American bison - basic facts from the Defenders of Wildlife
Wikipedia on Bison
Wikipedia on Bison hunting  

Tuesday, June 14, 2016

Krytyka 'Hubala'

o powieść Jacka Komudy  napisałem notkę na blogu. Jak już wiemy jest to otwór fikcyjny literacki ale oparty o znane fakty o ostatnich 7 miesiącach życia Henryka Dobrzańskiego. Dość swawolna i fantastyczna, miejscami, wizja Hubalowskiej epopei piórem autora, bądź co bądź twórcy wielu quasi-fantastycznych powieści staropolskich, wygenerowała krytykę ze strony miłośników historii et legendy majora Hubala.
   Ergo, strona o Hubalu, , opublikowała tekst pani Ewy Pawlus pt 'Paszkwil na Hubala' (oryginalnie opublikowany na  blogu autorki), który jest raczej ostrą krytyką powieści pana Jacka, zarzucając głownie nieprawdziwość lub nieprawdopodobieństwo następujących wydarzeń z opowieści:
1. uczynienie z majora mordercy Niemców po walce pod Wolą Chodkowską
2. wyjazd majora w pełnym mundurze i hasanie po Warszawie bez opamiętania na realia okupowanej stolicy
3. buntowniczość, awanturniczość i warcholstwo majora wobec dowódców WP i później organizacji konspiracyjnej
4. zniedołężniały dowódcy 110 pułku pułkownika Dąmbrowskiego  we wrzesniu 1939 roku
5. nadmierny erotyzm, w tym  amory z Marianną Cel „Tereską” w przeddzień śmierci majora.

6. kon-duch 'Bohatyr'

7. i parę innych

Można nie polubić wizji historii Hubala stworzonej przez autora, ale chyba nie można polemizować z licentia poetica tego utworu literackiego, ba! nawet sama pani krytyk przyznaje, ze dialogi powieściowe  tutaj są mocna strona i dobrze oddają język wojskowy epoki.

Faktem jest że opisana w powieści pacyfikacja Ruskiego Brodu nie miała miejsca, ani że nie Hubal nie wygrał zawodów hipicznych na Olimpiadzie w Nicei, bo takowej olimpiady nie było. Ale są to rzeczy typu licentia poetica, i nalezą one do stworzonego przez autora świata, który  nie może być i nie jest wiwisekcja historyczną, ale wizją fabularną czyli  fikcyjną per se.
Wizja fabularna dziejow majora jaki i wizja świata okupowanej Polski 1939-40 której dostarcza nam ta powieść jest li tylko autorska koncepcja mości Jacka i jako taka  jest to li tylko 'licentia poetica'  i ciągle to trzeba podkreślać; i dlatego myślę, ze nie trzeba próbować robić z powieści która w swej naturze jest utworem literackim zmyślonym/fikcyjnym pracy naukowej historycznej, bo taką żadna powieść nie jest ani w zamyśle, ani w gatunku.
Tedy zarzuty o przeinaczanie faktów czy zmyślanie wydarzeń pozostaną jedynie głuchym wołaniem na puszczy.
De gustibus et coloribus non disputandum est

Sunday, June 12, 2016

Mule and Indian Pony

I was looking at some Americana on the Archive website, and came across two books by Joseph H. Batty.

The following biographical note comes from the one on the practical taxidermy:

   Well, in the book on hunting (first published in 1879) there is a chapter on mules and native Indian ponies used in the hunting expeditions in the Western American wilderness during the 1870s and 1880s.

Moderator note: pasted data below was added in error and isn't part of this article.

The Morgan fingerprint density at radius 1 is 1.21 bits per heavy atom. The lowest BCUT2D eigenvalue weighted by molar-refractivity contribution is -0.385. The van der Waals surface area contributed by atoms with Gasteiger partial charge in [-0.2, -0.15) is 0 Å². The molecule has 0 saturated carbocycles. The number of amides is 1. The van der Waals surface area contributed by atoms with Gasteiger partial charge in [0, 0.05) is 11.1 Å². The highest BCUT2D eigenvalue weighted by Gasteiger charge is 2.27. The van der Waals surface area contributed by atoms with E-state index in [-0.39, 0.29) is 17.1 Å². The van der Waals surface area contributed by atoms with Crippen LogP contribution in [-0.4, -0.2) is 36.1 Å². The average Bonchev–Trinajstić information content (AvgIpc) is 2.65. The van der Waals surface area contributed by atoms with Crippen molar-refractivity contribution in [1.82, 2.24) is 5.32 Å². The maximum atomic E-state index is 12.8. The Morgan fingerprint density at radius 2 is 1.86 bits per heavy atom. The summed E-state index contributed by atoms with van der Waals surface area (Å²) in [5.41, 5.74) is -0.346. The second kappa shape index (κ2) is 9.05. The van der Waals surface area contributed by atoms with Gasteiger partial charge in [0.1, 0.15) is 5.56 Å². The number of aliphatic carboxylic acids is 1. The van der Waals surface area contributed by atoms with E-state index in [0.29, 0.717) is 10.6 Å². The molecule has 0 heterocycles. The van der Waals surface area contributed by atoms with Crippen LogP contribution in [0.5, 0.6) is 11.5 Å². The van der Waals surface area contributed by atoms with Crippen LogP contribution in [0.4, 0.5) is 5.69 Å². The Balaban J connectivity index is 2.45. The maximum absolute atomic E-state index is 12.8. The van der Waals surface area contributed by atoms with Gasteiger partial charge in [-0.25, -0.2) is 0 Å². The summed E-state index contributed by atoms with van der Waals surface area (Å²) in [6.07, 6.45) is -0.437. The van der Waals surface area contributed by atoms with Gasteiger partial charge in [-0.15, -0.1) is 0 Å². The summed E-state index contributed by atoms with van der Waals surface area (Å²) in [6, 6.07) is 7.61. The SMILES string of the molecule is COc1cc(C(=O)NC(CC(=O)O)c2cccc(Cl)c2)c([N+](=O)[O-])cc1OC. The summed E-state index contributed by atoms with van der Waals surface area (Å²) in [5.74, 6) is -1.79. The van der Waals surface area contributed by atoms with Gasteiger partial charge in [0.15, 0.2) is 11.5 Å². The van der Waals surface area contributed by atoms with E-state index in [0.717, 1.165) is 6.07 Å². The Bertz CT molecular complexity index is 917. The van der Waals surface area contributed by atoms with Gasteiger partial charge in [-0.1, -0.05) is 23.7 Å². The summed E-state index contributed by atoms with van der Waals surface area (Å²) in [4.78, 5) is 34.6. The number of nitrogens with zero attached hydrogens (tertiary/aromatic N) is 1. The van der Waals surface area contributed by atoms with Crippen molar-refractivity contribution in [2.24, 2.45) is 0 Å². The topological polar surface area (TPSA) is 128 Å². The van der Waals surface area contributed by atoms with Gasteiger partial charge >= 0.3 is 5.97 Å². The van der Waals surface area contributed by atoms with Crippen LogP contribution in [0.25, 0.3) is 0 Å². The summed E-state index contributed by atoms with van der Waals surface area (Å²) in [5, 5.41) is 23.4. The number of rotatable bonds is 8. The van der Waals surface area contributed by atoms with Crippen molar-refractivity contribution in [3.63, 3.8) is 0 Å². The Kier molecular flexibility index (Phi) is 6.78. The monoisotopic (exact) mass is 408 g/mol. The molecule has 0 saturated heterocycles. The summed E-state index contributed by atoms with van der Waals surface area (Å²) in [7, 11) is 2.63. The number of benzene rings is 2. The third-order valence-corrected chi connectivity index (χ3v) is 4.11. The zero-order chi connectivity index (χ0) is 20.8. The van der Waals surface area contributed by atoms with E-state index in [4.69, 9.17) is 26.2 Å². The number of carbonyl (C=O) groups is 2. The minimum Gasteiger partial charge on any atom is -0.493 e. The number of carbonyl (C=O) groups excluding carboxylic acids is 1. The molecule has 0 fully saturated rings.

It is quite interesting and I am happy to share it with you:
                                                         ''HOW TO HUNT AND TRAP''
                                                                    CHAPTER III.

                                                              MULES AND HORSES.

An Irishman spoke truthfully when he said, " The hunter's best horse is a mule;" and the great prejudice that people have against them arises more from ignorance of their natures than any other cause. Mules are kind, gentle, and easily managed, and after long usage one becomes much attached to them. A quick, long-legged mule, of medium size, will, if carefully trained, make a useful animal, and has the human trait of liking to be persuaded rather than driven. All dumb beasts will, in their way, express much gratitude, and usually serve a considerate master faithfully. A mule that has been abused is always jerking his head about as if expecting each moment to be struck.

In the mountains a mule will outclimb or outpack a pony, and keep fat on the poorest of food. Mules eat an incredible quantity of grass, and their accommodating sides expand to make space for any amount ; indeed, the exact capacity of their stomachs is something that has never been fully calculated. A packer is often in a state of despair on finding a cincho* a foot or so short, that a few hours before was slack.

A good mule will pick his way over loose stones, fallen timber and rocks ; shows great sagacity in fording rapid rivers with uncertain bottoms, and with free rein will take a bewildered hunter to camp through storm and darkness. When mounted and still-hunting, every stick and stone is avoided, fallen timber is crossed without the sound of a misplaced hoof, and the hunter is carried silently over all kinds of surfaces. The best trails are chosen, and with large ears "pricked," the mule stands instinctively at sight of game and gives chance for a good shot. Some will stand fire remarkably well and pack warm game without a tremor; others will become violent, and on seeing dead game or smelling blood, will buck and kick furiously. All mules are affected by the smell of a bear. We had a great struggle with one while packing the skeleton and skin of a grizzly ; he resisted very strongly during the first few days of travel, but finally carried the load four hundred miles. Most mules are slow travelers, but occasionally a fast one is found. Recently a hunter in Montana owned one that would catch a bull buffalo; the cows, however, were too much for him. When riding a mule, a broad cincho* and wide crouper is needed, as the saddle is inclined to slip forward and turn, particularly when going down hill.